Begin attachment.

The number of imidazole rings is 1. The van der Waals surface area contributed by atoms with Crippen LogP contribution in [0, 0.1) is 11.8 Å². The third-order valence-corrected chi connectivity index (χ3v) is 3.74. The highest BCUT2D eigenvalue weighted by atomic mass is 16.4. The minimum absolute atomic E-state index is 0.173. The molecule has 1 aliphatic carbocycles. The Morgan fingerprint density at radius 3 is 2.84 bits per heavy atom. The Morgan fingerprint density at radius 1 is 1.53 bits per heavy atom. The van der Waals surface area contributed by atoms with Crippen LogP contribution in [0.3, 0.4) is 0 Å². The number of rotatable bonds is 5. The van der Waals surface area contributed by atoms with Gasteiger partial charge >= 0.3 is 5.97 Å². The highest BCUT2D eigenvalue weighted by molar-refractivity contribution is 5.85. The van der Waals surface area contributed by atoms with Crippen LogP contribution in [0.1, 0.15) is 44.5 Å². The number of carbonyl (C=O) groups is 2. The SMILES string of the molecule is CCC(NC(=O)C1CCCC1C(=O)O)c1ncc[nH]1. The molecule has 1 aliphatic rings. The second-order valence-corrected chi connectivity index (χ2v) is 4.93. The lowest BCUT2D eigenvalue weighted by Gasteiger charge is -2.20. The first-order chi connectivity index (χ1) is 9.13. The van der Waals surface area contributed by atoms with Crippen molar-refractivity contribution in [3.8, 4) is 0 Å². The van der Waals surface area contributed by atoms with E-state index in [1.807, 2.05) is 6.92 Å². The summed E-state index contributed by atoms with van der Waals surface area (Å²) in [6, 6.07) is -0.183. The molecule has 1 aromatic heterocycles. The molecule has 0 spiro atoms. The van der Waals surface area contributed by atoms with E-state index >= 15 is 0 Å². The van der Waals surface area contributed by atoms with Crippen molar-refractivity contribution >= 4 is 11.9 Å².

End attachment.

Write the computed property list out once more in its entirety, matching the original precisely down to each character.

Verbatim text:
The number of imidazole rings is 1. The van der Waals surface area contributed by atoms with Crippen LogP contribution in [0, 0.1) is 11.8 Å². The third-order valence-corrected chi connectivity index (χ3v) is 3.74. The highest BCUT2D eigenvalue weighted by atomic mass is 16.4. The minimum absolute atomic E-state index is 0.173. The molecule has 1 aliphatic carbocycles. The Morgan fingerprint density at radius 3 is 2.84 bits per heavy atom. The Morgan fingerprint density at radius 1 is 1.53 bits per heavy atom. The van der Waals surface area contributed by atoms with Crippen LogP contribution in [0.3, 0.4) is 0 Å². The number of rotatable bonds is 5. The van der Waals surface area contributed by atoms with Gasteiger partial charge >= 0.3 is 5.97 Å². The highest BCUT2D eigenvalue weighted by molar-refractivity contribution is 5.85. The van der Waals surface area contributed by atoms with Crippen LogP contribution in [0.1, 0.15) is 44.5 Å². The number of carbonyl (C=O) groups is 2. The SMILES string of the molecule is CCC(NC(=O)C1CCCC1C(=O)O)c1ncc[nH]1. The molecule has 1 aliphatic rings. The second-order valence-corrected chi connectivity index (χ2v) is 4.93. The lowest BCUT2D eigenvalue weighted by Gasteiger charge is -2.20. The first-order chi connectivity index (χ1) is 9.13. The van der Waals surface area contributed by atoms with Crippen molar-refractivity contribution in [3.8, 4) is 0 Å². The van der Waals surface area contributed by atoms with E-state index in [1.807, 2.05) is 6.92 Å². The summed E-state index contributed by atoms with van der Waals surface area (Å²) in [6, 6.07) is -0.183. The molecule has 1 aromatic heterocycles. The molecule has 0 spiro atoms. The van der Waals surface area contributed by atoms with E-state index >= 15 is 0 Å². The van der Waals surface area contributed by atoms with Crippen molar-refractivity contribution >= 4 is 11.9 Å².